Composite

Part:BBa_K1598002

Designed by: Marta Napiorkowska   Group: iGEM15_UCL   (2015-07-22)

Lac induced expression cassette + TPH1 (tryptophan hydroxylase 1)

With the aim to address serotonin deficiency and dysregulation of gut-brain communication in patients with mental health disorders and we have developed and characterized the biobrick that overexpresses human tryptophan hydroxylase for 5-HTP production.

Usage and Biology

Serotonin is an essential metabolite, key neurotransmitter in mood regulation and a target of vast majority of antidepressant drugs. The majority of serotonin in the body is produced by enterochromaffin cells located in the gut [1]. Metabolomics study has revealed that serotonin levels in blood plasma are 2.8 fold higher in conventional as opposed to germ-free mice [2], suggesting that the interactions between host and gut microflora play crucial role in regulating the production of serotonin and functioning of serotonergic system. The rate-limiting step of synthesis of serotonin is catalyzed by Tryptophan hydroxylase, TPH, which converts tryptophan, an essential amino acid, into 5-hydroxytryptophan (5-HTP) [3]. It was shown that germ-free mice exhibit decreased expression of tryptophan hydroxylase, the rate-limiting enzyme in serotonin synthesis, in enterochromaffin cells and decreased level of serotonin in the colon and the blood and that both recolonization of the gut and supplementation with 5-HTP, a product of TPH, restore the serotonin levels [4].

Sequence and Features

Assembly Compatibility:
  • 10
    COMPATIBLE WITH RFC[10]
  • 12
    COMPATIBLE WITH RFC[12]
  • 21
    COMPATIBLE WITH RFC[21]
  • 23
    COMPATIBLE WITH RFC[23]
  • 25
    INCOMPATIBLE WITH RFC[25]
    Illegal NgoMIV site found at 126
  • 1000
    COMPATIBLE WITH RFC[1000]


Characterization

Expression of IPTG-inducible TPH1 (BBa_K1598002)

Instability and insolubility of human TPH1 expressed in E. coli has been previously reported [5]. In order to overcome the stability issues of our TPH enzyme, the induced bacteria were cultured overnight at room temperature, as suggested by previous research [5]. On the following morning cells were lysed, and protein expression was confirmed and quantified using Bradford assay with Bovine Serum Albumin as a standard.


Fig. 1. Standard curve for Bradford Assay. The absorbance of 10-fold diluted samples of induced lysate and uninduced control is indicated on the graph.
Fig. 2. Protein concentration in induced lysate and uninduced control quantified using Bradford Assay


Enzyme activity of IPTG-inducible TPH1 (BBa_K1598002)

In order to characterize our biobrick, we have adapted the fluorometric assay developed by Moran and Fitzpatrick, which exploit difference in spectral properties of tryptophan and 5-HTP [6]. According to the authors, tryptophan exhibits negligible fluorescence above 300 nm, and using excitation wavelength of 300 nm results in 5-hydroxytryptophan being almost exclusively excited. The emission is measured at 330 nm. As the assay was reported to be suitable for unpurified samples, we have performed fluorescence measurements using crude cell lysates. The detailed characterization protocol is available here: pdf or in Protocols section of our Team's wiki.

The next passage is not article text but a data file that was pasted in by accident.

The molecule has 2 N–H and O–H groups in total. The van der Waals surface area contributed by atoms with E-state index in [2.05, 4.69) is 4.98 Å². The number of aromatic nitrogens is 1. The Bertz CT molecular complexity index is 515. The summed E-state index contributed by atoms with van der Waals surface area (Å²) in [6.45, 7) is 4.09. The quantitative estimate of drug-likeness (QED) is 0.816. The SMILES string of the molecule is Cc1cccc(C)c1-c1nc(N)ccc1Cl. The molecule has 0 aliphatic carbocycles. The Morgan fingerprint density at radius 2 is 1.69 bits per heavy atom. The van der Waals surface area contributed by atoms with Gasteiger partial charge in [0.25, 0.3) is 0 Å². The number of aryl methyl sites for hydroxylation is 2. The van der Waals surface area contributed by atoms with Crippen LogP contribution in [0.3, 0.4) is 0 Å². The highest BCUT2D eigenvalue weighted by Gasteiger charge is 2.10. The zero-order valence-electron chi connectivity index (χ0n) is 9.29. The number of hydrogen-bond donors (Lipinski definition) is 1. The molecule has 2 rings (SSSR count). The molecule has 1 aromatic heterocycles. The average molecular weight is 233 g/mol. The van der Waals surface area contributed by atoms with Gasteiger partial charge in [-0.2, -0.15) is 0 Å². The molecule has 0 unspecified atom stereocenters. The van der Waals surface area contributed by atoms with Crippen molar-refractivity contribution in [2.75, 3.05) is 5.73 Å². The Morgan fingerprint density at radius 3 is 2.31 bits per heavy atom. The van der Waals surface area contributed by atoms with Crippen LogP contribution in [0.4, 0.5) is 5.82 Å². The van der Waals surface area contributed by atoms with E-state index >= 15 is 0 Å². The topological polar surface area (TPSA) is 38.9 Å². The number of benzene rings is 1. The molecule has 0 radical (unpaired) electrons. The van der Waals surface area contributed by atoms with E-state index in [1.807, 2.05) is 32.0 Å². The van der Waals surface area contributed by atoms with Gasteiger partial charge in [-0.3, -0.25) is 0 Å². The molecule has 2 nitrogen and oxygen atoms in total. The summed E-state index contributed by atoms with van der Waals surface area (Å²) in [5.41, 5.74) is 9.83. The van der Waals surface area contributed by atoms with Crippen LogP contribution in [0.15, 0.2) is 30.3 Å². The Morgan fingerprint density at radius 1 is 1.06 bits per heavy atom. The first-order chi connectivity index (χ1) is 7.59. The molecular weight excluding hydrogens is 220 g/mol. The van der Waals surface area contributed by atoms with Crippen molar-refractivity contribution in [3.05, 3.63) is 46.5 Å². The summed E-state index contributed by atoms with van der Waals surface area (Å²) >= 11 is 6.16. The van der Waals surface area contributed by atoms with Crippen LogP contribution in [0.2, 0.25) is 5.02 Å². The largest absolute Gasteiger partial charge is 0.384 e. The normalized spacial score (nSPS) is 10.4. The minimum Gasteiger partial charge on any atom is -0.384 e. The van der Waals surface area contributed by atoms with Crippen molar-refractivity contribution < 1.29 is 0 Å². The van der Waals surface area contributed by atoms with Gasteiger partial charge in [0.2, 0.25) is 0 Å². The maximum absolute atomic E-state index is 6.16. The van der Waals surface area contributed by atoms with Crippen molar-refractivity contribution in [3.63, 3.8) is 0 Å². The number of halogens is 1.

In order to demonstrate the TPH1 activity, samples containing range of crude lysate concentrations were added to the appropriate assay buffer and the reactions were initiated by adding 120 uM tryptophan solution. For blank measurements, uninduced control was used instead of induced sample.




Fig. 3. Increase in fluorescence over time indicates 5-HTP production. The reported fluorescence values are shown as means of 8 replicates +/- SD. All measurements are expressed as ratio of fluorescence of the sample to maximum fluorescence intensity observed .

References

[1] Manocha, M. and Khan, W. Serotonin and GI Disorders: An Update on Clinical and Experimental Studies. Clinical and Translational Gastroenterology, 2012, 3(4), p.e13
[2] Wikoff, W., Anfora, A., Liu, J., Schultz, P., Lesley, S., Peters, E. and Siuzdak, G. Metabolomics analysis reveals large effects of gut microflora on mammalian blood metabolites. Proceedings of the National Academy of Sciences, 2009, 106(10), pp.3698-3703
[3] O’Mahony, S., Clarke, G., Borre, Y., Dinan, T. and Cryan, J. Serotonin, tryptophan metabolism and the brain-gut-microbiome axis. Behavioural Brain Research, 2015, 277, pp.32-48.
[4] Yano, J., Yu, K., Donaldson, G., Shastri, G., Ann, P., Ma, L., Nagler, C., Ismagilov, R., Mazmanian, S. and Hsiao, E. Indigenous Bacteria from the Gut Microbiota Regulate Host Serotonin Biosynthesis. Cell, 2015, 161(2), pp.264-276.
[5] Kowlessur, D. and Kaufman, S. (1999). Cloning and expression of recombinant human pineal tryptophan hydroxylase in Escherichia coli: purification and characterization of the cloned enzyme. Biochimica et Biophysica Acta (BBA) - Protein Structure and Molecular Enzymology, 1434(2), pp.317-330.
[6] Moran, G. and Fitzpatrick, P. (1999). A Continuous Fluorescence Assay for Tryptophan Hydroxylase. Analytical Biochemistry, 266(1), pp.148-152.

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